After an unsettling end to the 2020 spring semester, students and families are facing many of the same uncertainties as fall classes get underway. As routines continue to be disrupted and life milestones are altered, youth are more likely to be affected by mental health issues and temptations to cope through substance use.
Rosecrance Jackson staff have seen increased trauma-related stressor disorders as spring sports seasons ended prematurely and fall activities have been postponed, proms and homecomings were cancelled, and youth weren’t allowed to hang out with friends like they wanted.
In addition to losing social connections, students using online learning may not have some of the institutional supports they are used to, such as easy access to special education programs or routine check-ins with school counselors.
“It’s another type of grief and loss. It’s the loss of a dream for that schoolyear whether it’s about sports, studies, friends, or opportunities,” said Brenda Iliff, vice president of clinical services at Rosecrance Jackson Centers. “Youth, and even adults, are going through the same stages of grief and trying to process their experiences without having a guidebook. Everyone is wondering ‘how do we do this?’”
To navigate the continued stress, Rosecrance Jackson offers a few tips to help families work through the new schoolyear.
Watch for any behavior change, mood swings, altered sleep or eating patterns, or self-harm.
Children and adults should have set routines to provide a sense of normalcy.
Without becoming a helicopter parent, monitor children’s web and social media use for inappropriate content or conversations.
Have open, honest conversations about current events and life stress as a family. If the adults are honest about their struggles, it will be easier for children to share their feelings.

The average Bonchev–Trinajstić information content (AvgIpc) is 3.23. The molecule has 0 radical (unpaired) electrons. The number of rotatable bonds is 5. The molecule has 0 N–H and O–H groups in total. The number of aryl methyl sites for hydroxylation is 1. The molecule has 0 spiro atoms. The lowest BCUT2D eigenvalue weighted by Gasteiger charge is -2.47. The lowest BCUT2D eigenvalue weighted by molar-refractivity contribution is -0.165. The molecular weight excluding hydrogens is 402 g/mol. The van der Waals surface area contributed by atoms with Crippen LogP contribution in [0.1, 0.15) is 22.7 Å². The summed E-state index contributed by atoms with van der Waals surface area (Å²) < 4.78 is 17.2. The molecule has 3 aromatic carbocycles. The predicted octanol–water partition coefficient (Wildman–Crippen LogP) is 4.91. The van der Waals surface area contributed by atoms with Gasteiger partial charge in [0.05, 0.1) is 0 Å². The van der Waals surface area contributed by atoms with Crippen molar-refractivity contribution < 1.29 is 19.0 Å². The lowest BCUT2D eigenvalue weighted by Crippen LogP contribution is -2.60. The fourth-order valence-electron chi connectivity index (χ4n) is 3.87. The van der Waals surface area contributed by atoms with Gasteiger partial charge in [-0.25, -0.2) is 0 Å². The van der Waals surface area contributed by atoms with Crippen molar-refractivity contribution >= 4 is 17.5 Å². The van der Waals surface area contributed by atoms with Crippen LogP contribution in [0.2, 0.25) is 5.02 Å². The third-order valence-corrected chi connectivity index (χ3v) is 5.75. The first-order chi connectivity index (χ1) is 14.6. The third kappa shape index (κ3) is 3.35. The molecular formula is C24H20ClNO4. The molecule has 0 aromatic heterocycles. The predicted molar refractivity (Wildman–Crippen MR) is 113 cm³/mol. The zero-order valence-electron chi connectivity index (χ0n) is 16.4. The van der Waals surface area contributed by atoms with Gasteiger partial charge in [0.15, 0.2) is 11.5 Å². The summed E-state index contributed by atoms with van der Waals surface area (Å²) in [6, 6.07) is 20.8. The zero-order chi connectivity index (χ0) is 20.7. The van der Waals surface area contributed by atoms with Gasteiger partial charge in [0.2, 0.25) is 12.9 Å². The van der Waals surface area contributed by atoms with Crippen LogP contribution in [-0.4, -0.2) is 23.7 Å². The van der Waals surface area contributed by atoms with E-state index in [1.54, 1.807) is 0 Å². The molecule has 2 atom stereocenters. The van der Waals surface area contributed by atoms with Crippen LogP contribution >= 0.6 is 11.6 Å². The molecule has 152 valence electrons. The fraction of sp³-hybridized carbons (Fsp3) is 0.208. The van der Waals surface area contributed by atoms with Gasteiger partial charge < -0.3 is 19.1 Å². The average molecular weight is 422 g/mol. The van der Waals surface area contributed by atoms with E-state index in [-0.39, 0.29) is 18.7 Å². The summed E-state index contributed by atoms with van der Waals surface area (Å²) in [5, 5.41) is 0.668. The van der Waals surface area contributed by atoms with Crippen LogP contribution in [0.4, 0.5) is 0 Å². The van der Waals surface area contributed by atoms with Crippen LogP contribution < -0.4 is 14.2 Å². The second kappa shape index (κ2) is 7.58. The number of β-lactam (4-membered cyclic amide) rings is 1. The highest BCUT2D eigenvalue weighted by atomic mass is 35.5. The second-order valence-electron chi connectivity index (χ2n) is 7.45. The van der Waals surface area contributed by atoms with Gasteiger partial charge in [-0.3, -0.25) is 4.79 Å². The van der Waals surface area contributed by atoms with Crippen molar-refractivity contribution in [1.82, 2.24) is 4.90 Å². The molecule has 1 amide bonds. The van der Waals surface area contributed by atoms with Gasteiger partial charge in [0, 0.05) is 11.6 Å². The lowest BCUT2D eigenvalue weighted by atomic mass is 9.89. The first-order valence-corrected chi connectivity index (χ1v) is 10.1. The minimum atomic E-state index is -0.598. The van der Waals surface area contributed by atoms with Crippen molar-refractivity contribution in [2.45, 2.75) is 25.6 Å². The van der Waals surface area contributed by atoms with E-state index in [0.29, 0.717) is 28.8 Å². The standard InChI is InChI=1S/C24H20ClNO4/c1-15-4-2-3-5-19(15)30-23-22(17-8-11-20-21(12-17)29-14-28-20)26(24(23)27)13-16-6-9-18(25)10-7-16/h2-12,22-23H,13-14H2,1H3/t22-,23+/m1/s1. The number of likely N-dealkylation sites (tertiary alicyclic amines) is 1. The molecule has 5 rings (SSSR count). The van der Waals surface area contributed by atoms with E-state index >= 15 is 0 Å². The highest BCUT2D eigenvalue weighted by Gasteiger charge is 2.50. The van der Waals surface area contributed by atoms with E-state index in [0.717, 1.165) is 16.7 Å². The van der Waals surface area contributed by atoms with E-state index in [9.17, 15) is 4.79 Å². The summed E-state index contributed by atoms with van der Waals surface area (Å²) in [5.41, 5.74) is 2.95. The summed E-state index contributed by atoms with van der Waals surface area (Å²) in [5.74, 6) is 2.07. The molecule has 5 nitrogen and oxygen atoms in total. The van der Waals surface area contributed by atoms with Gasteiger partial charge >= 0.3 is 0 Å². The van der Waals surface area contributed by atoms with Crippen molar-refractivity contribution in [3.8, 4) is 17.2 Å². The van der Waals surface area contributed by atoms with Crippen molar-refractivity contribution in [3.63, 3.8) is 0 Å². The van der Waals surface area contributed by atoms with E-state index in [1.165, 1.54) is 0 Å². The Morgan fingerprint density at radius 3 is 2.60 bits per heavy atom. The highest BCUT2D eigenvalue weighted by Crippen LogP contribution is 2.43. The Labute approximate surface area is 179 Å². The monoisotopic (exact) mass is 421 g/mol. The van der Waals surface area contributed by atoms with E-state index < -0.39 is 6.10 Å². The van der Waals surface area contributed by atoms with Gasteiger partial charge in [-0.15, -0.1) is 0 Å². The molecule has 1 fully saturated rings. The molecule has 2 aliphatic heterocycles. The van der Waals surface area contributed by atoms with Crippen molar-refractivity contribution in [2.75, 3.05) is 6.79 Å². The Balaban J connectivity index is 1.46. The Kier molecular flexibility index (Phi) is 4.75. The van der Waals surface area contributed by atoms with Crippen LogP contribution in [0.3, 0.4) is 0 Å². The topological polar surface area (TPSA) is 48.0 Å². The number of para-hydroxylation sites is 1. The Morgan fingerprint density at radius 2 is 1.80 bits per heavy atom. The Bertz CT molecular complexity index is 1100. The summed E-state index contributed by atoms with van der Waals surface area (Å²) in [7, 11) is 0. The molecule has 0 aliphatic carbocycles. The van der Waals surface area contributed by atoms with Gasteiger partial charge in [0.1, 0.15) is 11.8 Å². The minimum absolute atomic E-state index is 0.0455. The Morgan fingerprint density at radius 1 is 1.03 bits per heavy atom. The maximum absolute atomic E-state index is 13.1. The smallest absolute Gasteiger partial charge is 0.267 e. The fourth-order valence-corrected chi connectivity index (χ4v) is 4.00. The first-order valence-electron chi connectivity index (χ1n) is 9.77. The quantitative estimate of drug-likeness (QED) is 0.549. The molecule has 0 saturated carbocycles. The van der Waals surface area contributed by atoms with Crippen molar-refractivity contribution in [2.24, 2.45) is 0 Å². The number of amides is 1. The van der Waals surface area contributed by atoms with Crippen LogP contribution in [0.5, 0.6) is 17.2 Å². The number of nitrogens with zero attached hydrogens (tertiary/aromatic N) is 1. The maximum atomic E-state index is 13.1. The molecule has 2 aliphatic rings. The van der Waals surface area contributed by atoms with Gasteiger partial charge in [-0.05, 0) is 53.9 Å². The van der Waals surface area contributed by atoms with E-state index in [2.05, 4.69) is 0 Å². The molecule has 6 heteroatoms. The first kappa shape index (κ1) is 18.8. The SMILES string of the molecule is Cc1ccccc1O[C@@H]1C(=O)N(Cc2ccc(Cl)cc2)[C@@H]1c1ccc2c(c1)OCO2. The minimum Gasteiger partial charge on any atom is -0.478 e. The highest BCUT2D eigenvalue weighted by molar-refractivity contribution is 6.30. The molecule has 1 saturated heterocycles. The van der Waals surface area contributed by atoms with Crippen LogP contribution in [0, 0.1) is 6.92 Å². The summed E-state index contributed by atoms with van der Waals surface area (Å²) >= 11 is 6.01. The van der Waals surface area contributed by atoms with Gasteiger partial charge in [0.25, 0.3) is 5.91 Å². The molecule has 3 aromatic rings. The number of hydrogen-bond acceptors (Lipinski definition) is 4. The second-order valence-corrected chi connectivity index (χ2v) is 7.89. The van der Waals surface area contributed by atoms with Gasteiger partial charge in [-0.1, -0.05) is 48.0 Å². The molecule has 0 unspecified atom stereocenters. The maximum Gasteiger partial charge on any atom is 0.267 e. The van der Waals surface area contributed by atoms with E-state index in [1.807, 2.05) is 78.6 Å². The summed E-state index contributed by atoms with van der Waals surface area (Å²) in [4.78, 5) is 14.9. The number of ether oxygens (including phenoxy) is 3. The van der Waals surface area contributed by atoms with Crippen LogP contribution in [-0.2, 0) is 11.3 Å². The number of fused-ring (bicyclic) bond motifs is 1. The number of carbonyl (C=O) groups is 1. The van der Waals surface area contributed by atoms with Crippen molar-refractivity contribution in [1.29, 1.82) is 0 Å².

If comfortable, don’t be afraid to initiate conversations about stress and challenges of these days with peers.
Develop healthy ways to relax, such as journaling, exercising, or spending time in nature.
Like the passing periods at school, take occasional five-minute breaks from virtual learning to relax.
If you don’t feel comfortable discussing something with your family, reach out to a school counselor or social worker.
Find new ways to stay connected. If you’re tired of video chat apps, it’s OK to enjoy socially distanced gatherings that meet health officials’ recommendations.
“It’s hard for youth, but for some, COVID-19 is going to provide a purpose to be a peer mentor to someone,” Iliff said. “It’s going to help kids develop leadership skills that will help them later in life.”
Rosecrance Jackson is here for anyone who needs a helping hand during these challenging times. We encourage people to utilize any of these offerings:
Free prevention classes for families on alcohol and cannabis diversion. See www.rosecrancejackson.org for more information.
Virtual assessments, counseling, Parent Café, webinars, and other programs in Rosecrance’s virtual hub.
Virtual assessments and appointments are available for those not comfortable coming to a treatment site.
The Adolescent Stabilization and Assessment Unit is available for teens experiencing an extreme mental health crisis such as suicidal ideation. It is a short-term crisis unit that assesses and provides treatment for mental health crises.
Rosecrance Jackson’s adolescent substance abuse unit is available for teens that are struggling with a substance abuse problem. While in treatment, the adolescent is able to attend school full-time on-site and continue their education.
Please contact us, even if you’re unsure you or a loved one needs assistance. Caring staff will be happy to listen to your concerns and direct you to the right resources. Rosecrance also can assist even if you have lost your employer insurance because of COVID-19. Please call us at (712) 234-2300 or visit https://rosecrancejackson.org/.